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Pressure Pain Mapping of the Wrist Extensors After Repeated Eccentric Exercise at High Intensity

Delfa de la Morena, José M.1,2; Samani, Afshin1; Fernández-Carnero, Josué2; Hansen, Ernst A.1; Madeleine, Pascal1

The Journal of Strength & Conditioning Research: November 2013 - Volume 27 - Issue 11 - p 3045–3052
doi: 10.1519/JSC.0b013e31828bf2c9
Original Research

Delfa de la Morena, JM, Samani, A, Fernández-Carnero, J, Hansen, EA, and Madeleine, P. Pressure pain mapping of the wrist extensors after repeated eccentric exercise at high intensity. J Strength Cond Res 27(11): 3045–3052, 2013—The purpose of this study was to investigate adaptation mechanisms after 2 test rounds consisting of eccentric exercise using pressure pain imaging of the wrist extensors. Pressure pain thresholds (PPTs) were assessed over 12 points forming a 3 × 4 matrix over the dominant elbow in 12 participants. From the PPT assessments, pressure pain maps were computed. Delayed onset muscle soreness was induced in an initial test round of high-intensity eccentric exercise. The second test round performed 7 days later aimed at resulting in adaptation. The PPTs were assessed before, immediately after, and 24 hours after the 2 test rounds of eccentric exercise. For the first test round, the mean PPT was significantly lower 24 hours after exercise compared with before exercise (389.5 ± 64.1 vs. 500.5 ± 66.4 kPa, respectively; p = 0.02). For the second test round, the PPT was similar before and 24 hours after (447.7 ± 51.3 vs. 458.0 ± 73.1 kPa, respectively; p = 1.0). This study demonstrated adaptive effects of the wrist extensors monitored by pain imaging technique in healthy untrained humans. A lack of hyperalgesia, i.e., no decrease in PPT underlined adaptation after the second test round of eccentric exercise performed 7 days after the initial test round. The present findings showed for the first time that repeated eccentric exercise performed twice over 2 weeks protects the wrist extensor muscles from developing exacerbated pressure pain sensitivity. Thus, the addition of eccentric components to training regimens should be considered to induce protective adaptation.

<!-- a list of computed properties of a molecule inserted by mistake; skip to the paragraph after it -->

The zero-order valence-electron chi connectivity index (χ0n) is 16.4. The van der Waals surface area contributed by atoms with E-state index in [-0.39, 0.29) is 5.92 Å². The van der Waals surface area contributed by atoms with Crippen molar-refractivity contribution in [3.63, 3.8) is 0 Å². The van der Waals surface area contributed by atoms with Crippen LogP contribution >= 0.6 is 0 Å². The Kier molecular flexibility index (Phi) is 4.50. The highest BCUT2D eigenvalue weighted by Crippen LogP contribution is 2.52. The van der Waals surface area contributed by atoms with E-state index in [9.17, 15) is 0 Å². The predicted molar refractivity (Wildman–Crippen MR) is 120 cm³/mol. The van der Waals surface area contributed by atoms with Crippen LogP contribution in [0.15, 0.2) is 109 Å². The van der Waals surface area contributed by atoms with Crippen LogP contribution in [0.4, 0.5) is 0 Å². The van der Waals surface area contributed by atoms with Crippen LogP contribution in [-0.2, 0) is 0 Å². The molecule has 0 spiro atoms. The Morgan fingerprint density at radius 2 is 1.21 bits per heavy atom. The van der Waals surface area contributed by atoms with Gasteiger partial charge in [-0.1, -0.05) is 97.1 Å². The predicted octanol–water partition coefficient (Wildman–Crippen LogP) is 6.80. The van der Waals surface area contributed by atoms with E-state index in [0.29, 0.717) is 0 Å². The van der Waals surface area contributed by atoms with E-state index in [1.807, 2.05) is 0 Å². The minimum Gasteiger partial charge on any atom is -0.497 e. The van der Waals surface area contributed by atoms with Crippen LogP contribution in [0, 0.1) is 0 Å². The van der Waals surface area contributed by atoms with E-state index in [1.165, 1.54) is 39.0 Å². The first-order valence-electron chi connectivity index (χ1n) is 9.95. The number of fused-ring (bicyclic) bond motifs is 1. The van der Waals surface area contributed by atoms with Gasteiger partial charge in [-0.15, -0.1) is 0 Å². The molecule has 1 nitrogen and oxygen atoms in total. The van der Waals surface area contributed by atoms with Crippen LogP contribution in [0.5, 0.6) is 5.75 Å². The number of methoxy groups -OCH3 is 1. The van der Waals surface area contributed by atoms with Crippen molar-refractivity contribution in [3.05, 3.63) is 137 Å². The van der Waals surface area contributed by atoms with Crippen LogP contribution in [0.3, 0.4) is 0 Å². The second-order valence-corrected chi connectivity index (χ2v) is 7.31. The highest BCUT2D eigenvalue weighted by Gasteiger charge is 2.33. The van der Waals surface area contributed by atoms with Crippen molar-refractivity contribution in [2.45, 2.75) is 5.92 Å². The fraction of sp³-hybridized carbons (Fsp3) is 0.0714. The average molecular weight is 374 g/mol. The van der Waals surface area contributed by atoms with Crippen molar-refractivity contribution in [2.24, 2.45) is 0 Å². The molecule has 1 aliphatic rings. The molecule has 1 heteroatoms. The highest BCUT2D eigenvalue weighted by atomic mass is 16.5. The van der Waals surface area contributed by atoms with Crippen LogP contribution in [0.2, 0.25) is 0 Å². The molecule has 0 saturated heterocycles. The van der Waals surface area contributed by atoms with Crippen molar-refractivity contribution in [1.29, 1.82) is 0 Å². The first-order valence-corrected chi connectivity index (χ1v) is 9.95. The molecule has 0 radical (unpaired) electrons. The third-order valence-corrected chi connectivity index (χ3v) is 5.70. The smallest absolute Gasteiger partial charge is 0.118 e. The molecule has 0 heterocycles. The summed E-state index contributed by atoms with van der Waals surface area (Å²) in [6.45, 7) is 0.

1Center for Sensory-Motor Interaction (SMI), Department of Health Science and Technology, Aalborg University, Aalborg, Denmark; and

2Department of Physical Therapy, Occupational Therapy, Physical Medicine and Rehabilitation, University of Rey Juan Carlos, Alcorcón, Madrid, Spain

Address correspondence to Prof. Pascal Madeleine,

Copyright © 2013 by the National Strength & Conditioning Association.